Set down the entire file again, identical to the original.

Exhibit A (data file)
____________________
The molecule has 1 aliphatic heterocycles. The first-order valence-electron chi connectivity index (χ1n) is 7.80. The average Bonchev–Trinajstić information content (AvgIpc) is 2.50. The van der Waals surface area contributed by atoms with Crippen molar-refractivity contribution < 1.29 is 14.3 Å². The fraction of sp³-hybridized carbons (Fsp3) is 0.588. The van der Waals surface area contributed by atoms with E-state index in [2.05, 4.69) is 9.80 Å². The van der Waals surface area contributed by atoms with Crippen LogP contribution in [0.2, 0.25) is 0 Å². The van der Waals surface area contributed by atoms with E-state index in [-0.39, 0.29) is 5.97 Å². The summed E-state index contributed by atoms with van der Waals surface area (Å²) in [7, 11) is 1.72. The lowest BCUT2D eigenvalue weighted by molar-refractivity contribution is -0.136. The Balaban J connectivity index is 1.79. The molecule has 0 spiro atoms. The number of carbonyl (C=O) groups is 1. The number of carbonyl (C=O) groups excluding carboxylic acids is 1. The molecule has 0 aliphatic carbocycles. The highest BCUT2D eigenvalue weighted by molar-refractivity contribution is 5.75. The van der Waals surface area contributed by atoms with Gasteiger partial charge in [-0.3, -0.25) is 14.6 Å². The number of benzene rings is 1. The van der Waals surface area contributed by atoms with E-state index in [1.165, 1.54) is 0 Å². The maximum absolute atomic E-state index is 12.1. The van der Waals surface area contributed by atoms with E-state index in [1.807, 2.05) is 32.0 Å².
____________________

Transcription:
The molecule has 1 aliphatic heterocycles. The first-order valence-electron chi connectivity index (χ1n) is 7.80. The average Bonchev–Trinajstić information content (AvgIpc) is 2.50. The van der Waals surface area contributed by atoms with Crippen molar-refractivity contribution < 1.29 is 14.3 Å². The fraction of sp³-hybridized carbons (Fsp3) is 0.588. The van der Waals surface area contributed by atoms with E-state index in [2.05, 4.69) is 9.80 Å². The van der Waals surface area contributed by atoms with Crippen LogP contribution in [0.2, 0.25) is 0 Å². The van der Waals surface area contributed by atoms with E-state index in [-0.39, 0.29) is 5.97 Å². The summed E-state index contributed by atoms with van der Waals surface area (Å²) in [7, 11) is 1.72. The lowest BCUT2D eigenvalue weighted by molar-refractivity contribution is -0.136. The Balaban J connectivity index is 1.79. The molecule has 0 spiro atoms. The number of carbonyl (C=O) groups is 1. The number of carbonyl (C=O) groups excluding carboxylic acids is 1. The molecule has 0 aliphatic carbocycles. The highest BCUT2D eigenvalue weighted by molar-refractivity contribution is 5.75. The van der Waals surface area contributed by atoms with Gasteiger partial charge in [-0.3, -0.25) is 14.6 Å². The number of benzene rings is 1. The van der Waals surface area contributed by atoms with E-state index in [1.165, 1.54) is 0 Å². The maximum absolute atomic E-state index is 12.1. The van der Waals surface area contributed by atoms with E-state index in [1.807, 2.05) is 32.0 Å².